Visiting the department of Lozere
Lozère is beautiful and a place for the tourist who wants France without hordes of tourists. Lozere has less than 80,000 inhabitants; it is the least inhabited department in France. The department covers over 5,000 square kilometers, (2,000 square miles).
Aligot in Lozere.
Photograph courtesy of Christian MANGE
Buying the cheese
The cheese is available in all the better fromageries, cheese shops, throughout France. In the restaurants of Lozere the Pelardons de Cevennes AOP will be on nearly every cheese plate. Elsewhere in France the cheese may be on the menu or the cheese trolley as it is a cheese with many aficionados among French chefs. For information on buying cheeses in France and taking them home click here:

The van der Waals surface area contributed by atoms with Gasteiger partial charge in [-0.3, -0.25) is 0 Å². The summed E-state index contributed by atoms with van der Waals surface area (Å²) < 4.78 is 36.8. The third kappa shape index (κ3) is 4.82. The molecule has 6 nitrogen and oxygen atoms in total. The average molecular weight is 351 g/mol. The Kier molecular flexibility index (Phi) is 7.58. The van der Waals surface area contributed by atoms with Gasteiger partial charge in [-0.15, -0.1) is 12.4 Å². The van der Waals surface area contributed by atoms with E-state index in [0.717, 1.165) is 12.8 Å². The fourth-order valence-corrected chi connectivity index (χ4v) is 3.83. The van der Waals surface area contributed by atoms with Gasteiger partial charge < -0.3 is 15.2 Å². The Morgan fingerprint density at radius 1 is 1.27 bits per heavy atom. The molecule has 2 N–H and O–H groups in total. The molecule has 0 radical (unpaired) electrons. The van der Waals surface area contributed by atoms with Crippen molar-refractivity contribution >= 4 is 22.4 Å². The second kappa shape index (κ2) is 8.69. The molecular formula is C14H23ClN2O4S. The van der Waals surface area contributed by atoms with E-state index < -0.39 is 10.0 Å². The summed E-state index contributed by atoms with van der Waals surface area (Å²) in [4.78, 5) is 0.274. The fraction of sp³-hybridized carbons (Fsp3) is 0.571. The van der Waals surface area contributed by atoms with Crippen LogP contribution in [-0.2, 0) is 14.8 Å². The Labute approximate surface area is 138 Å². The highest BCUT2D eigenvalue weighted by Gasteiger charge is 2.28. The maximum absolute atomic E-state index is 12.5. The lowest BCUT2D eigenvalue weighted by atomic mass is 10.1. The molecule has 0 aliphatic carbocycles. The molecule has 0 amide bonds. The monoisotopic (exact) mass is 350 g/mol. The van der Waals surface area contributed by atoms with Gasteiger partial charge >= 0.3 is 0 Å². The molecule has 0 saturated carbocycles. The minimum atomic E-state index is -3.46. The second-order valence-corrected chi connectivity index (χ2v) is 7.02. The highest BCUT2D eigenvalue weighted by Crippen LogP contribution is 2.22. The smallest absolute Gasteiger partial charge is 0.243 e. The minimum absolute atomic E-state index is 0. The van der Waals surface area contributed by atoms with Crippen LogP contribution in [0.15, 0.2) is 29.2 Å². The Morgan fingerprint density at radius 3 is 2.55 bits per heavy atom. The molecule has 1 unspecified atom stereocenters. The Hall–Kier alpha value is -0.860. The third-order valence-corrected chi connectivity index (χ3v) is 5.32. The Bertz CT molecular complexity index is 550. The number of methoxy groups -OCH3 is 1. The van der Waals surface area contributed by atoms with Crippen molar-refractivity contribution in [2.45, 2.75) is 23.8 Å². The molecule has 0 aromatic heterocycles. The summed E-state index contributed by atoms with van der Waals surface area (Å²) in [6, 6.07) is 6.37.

Pelardons de Cevennes on French Menus:
Pélardon des Cévennes Grillé sur Lit de Roquette et Sorbet Yaourt au Lait de Brebis - Pélardon des Cévennes cheese, grilled and served on a bed of rocket salad greens with a sorbet made of sheep’s milk yoghurt.
Ravioles au Pélardon des Cévennes sur un Crémeux de Champignons au Bouillon de Poule – Ravioli filled with Pélardon des Cévennes cheese and served with a creamy mushroom sauce in a light chicken broth.
Salade Verte, Pélardon des Cévennes Chaud sur Pain de Campagne - A green salad served with hot Pélardon des Cévennes cheese on country bread.
Tatin d'Oignon Doux des Cévennes Confit Gratiné au Pélardon – An onion pie made with the unique AOP sweet onions from the Cévennes prepared as a thick sweet jam, a vegetable confit, topped with the Pélardon des Cévennes cheese and browned under the grill. The sweet onions used here come from the department of Gard that borders Lozere. The Oignon Doux des Cévennes AOP, are practically hand raised.